Hunter Biden’s Art
A new career and a pending art sale.
Earlier this week a friend made some crack about Hunter Biden’s artwork. I think she had seen something about it on Fox News. Ends up that the president’s son is involved in launching an art career. The NYT has probably the most comprehensive backstory on his burgeoning art career, to include examples of the artwork itself from back in February of 2020: There’s a New Artist in Town. The Name Is Biden.
While I know a little bit about photography, I am no expert on painting nor the ink-based techniques that Biden is employing. I do know that art is subjective. Indeed, as I was reading about Biden’s work, I kept thinking of the great philosopher Huey Lewis, who told us:
I know what I like
(I know what I like)
I know what I like to do
(I know what I like)
I know what I like
(I know what I like to do)
Well what about you?
Granted, that song is not about artwork, but you get the idea.
Silly 80s digressions aside, I will admit that while Biden’s work is not really my taste, it strikes me are being pretty good (or more interesting than I expected at a minimum). That he would be able to make a living as an artist based solely on the quality of the work does not strike me as unreasonable.
However, that’s not the issue, as a WaPo story noted this week: Deal of the art: White House grapples with ethics of Hunter Biden’s pricey paintings. So we return to a topic that both James Joyner and I have both written about in the past: the exploitation of Biden’s last name and the ethical issues that it raises.
White House officials have helped craft an agreement under which purchases of Hunter Biden’s artwork — which could be listed at prices as high as $500,000 — will be kept confidential from even the artist himself, in an attempt to avoid ethical issues that could arise as a presidential family member tries to sell a product with a highly subjective value.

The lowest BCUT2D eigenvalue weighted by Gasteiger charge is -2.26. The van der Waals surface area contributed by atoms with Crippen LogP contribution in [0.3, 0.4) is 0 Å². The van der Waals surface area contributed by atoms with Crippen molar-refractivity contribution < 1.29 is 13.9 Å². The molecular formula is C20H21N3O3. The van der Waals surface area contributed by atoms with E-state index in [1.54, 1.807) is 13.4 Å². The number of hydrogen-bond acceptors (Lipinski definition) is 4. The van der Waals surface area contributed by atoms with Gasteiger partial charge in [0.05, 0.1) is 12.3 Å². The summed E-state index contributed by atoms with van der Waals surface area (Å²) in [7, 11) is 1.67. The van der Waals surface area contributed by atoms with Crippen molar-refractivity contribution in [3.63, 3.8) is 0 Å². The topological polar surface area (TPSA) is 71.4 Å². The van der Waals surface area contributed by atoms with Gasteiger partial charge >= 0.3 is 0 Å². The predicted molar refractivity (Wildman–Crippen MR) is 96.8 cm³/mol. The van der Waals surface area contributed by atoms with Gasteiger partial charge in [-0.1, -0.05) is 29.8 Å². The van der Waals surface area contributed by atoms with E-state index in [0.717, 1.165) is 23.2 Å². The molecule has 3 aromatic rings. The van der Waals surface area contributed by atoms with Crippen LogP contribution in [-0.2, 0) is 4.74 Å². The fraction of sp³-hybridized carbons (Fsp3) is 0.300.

Under an arrangement negotiated in recent months, a New York gallery owner is planning to set prices for the art and will withhold all records, including potential bidders and final buyers. The owner, Georges Bergès, has also agreed to reject any offer that he deems suspicious or that comes in over the asking price, according to people familiar with the agreement.
The issues here are obvious. First, there is zero doubt that part of the asking price for the artwork prices in Biden’s name and the fact that he is the son of a sitting president. Second, the fact that the White House is involved in any way is also off-putting.
And while I understand the goal of not letting the artist know who bought the paintings, I am not sure that such a secret is all that easy to keep (or hard to communicate if one wishes the artist to know). As such, I would argue that full public disclosure would have been the better route.
Officials close to President Biden, who have helped craft the agreement along with Hunter Biden’s attorney, have attempted to do so in a way that allows the president’s son to pursue a new career while also adhering to the elder Biden’s pledge to reverse his predecessor’s ethical laxity, especially regarding family members.
But the arrangement is drawing detractors, including ethics experts as well as art critics who suggest that Hunter Biden’s art would never be priced so high if he had a different last name. Bergès has said that prices for the paintings would range from $75,000 to $500,000.